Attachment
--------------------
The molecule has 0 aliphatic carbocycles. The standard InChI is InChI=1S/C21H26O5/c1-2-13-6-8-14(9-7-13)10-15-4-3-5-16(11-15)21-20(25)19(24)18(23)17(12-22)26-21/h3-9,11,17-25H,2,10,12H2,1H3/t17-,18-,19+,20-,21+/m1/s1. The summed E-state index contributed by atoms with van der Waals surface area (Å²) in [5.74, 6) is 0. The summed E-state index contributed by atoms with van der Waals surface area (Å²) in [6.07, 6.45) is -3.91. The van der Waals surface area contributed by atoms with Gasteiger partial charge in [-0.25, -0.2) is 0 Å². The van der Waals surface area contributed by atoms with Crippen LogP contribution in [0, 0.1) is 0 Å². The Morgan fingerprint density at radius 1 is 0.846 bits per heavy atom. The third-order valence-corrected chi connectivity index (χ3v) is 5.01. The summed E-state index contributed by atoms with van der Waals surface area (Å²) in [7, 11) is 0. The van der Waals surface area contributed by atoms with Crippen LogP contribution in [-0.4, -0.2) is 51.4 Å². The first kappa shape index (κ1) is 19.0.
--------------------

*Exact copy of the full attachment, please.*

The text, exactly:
The molecule has 0 aliphatic carbocycles. The standard InChI is InChI=1S/C21H26O5/c1-2-13-6-8-14(9-7-13)10-15-4-3-5-16(11-15)21-20(25)19(24)18(23)17(12-22)26-21/h3-9,11,17-25H,2,10,12H2,1H3/t17-,18-,19+,20-,21+/m1/s1. The summed E-state index contributed by atoms with van der Waals surface area (Å²) in [5.74, 6) is 0. The summed E-state index contributed by atoms with van der Waals surface area (Å²) in [6.07, 6.45) is -3.91. The van der Waals surface area contributed by atoms with Gasteiger partial charge in [-0.25, -0.2) is 0 Å². The van der Waals surface area contributed by atoms with Crippen LogP contribution in [0, 0.1) is 0 Å². The Morgan fingerprint density at radius 1 is 0.846 bits per heavy atom. The third-order valence-corrected chi connectivity index (χ3v) is 5.01. The summed E-state index contributed by atoms with van der Waals surface area (Å²) in [7, 11) is 0. The van der Waals surface area contributed by atoms with Crippen LogP contribution in [-0.4, -0.2) is 51.4 Å². The first kappa shape index (κ1) is 19.0.